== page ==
I hadn’t thought about leaving, as it would have been impossible for me to organise papers. It seemed to me that for Anna and me, we had no choice but to stay where we were not going to be picked up by the Nazis and sent to labour camps. To my mind, Lwow was safer than Hungary, even though The People’s Commissariat, which ran several prisons in the city was forever arresting Poles for political crimes against communism. They didn’t seem to be anti-Semitic, but Isidor certainly had a public face and his pre-war role in Polish politics made him an obvious target. It was true that they hadn’t been able to work, as I had, because everywhere that offered legitimate employment had been forced to check papers and record employees’ details, which the NKVD reviewed very regularly against whatever records they had of ‘people of interest’. Ania had taken Isidor’s name, rather than keeping Weiner, and so even if she worked and he hid out in their house, it would lead them to him. I sat staring into the fire, while Isidor poured another shot of the fire water. Ania reached out and took my hand.

“Please, Mimi, for Anna’s sake.”

“I have to say that I feel safer here, since we have a place to sleep, and I have work, and for myself and Anna, we aren’t likely to be of interest to the NKVD, in the same way as you are Isidor, and in my view we have to just wait it out. What do you think, Ania?”

“I understand your feelings, but I think Isidor is right. We can’t keep going on our savings. I’ve already sold most of my jewelry and the cash we brought with us is buying nothing any more. It’s different for you, because you have work, but since the problems at City Hall, Isidor can’t show his face, for fear of being picked up. We have to move on. I know it’s risky, and I fully understand your worries about little Anna. Perhaps, if we make it to Chernovtsy OK, and we can get word to you about the best way to come, you’ll join us?”

“Of course I’ll follow if it is safe, and if I can get papers. When are you planning to leave, Isidor?”

“It has to be tomorrow, Miriam. My contacts can only help us straight away, as so many good people are being replaced by NKVD.”

“Oh God. So soon! I won’t know what to do without you nearby, Ania. Paul and Ada are here, but you and I have always had each other to lean on.”

We both cried then, which is something I never did. I wondered if I’d ever see them again. If I’d been in any way a believer, I’d have prayed for them fervently, day and night. But who could believe in a God that watched Hitler and Stalin without stopping the destruction?

Chapter 14: Russian occupation

Mr Biderman, who now sold all the bread he could produce in a few minutes, told me that that the Germans had clashed with Russian soldiers in the hills, and that it was in fact the Russians who were now assaulting the city, using artillery they had confiscated from our own army. We were being bombed with our own bombs! The Polish General, Sikorski, was co-opting able-bodied men and teenage boys from the city to help build barricades, but according to the baker, he had expected the Germans to attack, and the Russians to help defend Lwow. If we couldn’t trust Stalin, and the Germans were being kept at bay from the west by all the forces we could muster, it seemed to me that Lwow would soon be overtaken by the Russian army from the east.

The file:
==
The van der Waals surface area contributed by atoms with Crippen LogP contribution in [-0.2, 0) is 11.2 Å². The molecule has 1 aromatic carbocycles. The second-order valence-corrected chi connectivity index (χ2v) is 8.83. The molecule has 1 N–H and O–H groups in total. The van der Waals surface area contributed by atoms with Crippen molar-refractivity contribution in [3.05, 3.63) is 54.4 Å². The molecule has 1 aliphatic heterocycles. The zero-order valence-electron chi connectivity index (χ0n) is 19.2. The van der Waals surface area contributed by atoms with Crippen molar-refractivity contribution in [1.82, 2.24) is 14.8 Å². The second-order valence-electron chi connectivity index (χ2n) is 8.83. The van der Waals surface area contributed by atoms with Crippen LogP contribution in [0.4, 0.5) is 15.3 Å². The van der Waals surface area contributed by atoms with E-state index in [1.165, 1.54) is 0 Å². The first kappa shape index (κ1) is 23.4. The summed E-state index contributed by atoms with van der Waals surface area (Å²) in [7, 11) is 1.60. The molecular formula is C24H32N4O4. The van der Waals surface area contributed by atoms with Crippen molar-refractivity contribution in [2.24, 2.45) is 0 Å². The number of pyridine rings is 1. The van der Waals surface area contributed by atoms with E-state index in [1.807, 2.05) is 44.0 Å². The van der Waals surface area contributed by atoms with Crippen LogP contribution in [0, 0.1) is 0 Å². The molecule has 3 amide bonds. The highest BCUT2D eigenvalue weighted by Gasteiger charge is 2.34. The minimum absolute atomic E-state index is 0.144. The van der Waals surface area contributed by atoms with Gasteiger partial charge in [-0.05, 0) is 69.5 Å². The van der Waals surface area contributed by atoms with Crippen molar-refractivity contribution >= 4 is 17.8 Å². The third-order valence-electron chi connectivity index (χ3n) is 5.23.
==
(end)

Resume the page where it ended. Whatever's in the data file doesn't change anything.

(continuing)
After two days of fierce fighting, when Nazi soldiers entered Lwow several times at different points, and were driven back by the defence forces, they unexpectedly fell back to Lublin.  It turned out that the Russian army had approached from the East, and had encircled the city and threatened an all-out attack. It was clear that this was a vastly larger force, by all accounts up to a million men, and the remaining Polish soldiers and ragbag of refugee volunteers had no hope of defending us.   General Sikorski surrendered straight away. The Russian Colonel marched his soldiers right through the centre of Lwow, in a peaceful show of strength, and all the tenants of the house watched from the front window on the stairs, unsure whether we had been liberated or defeated. For all the locals in the Jewish quarter, and we refugees, it was a relief to hear that the Nazis had left us to the Russians, but it wasn’t a cause for celebration, as our army was defeated and dejected. Crowds stood for many hours on the pavement below our lodgings, at the corner of our road, and watched the disarmed Polish soldiers marching out of the city, under Russian guard. There were injured men on stretchers and others limping with home-made crutches to support them, and there were shuffling, tired and hungry men who were heading out of the city to register with the Soviet administrators before being released to go home.  The Polish officers had hoped they would be allowed to leave, but there were apparently a lot of arrests by the NKVD, the Russian secret police, which quickly became our de facto government.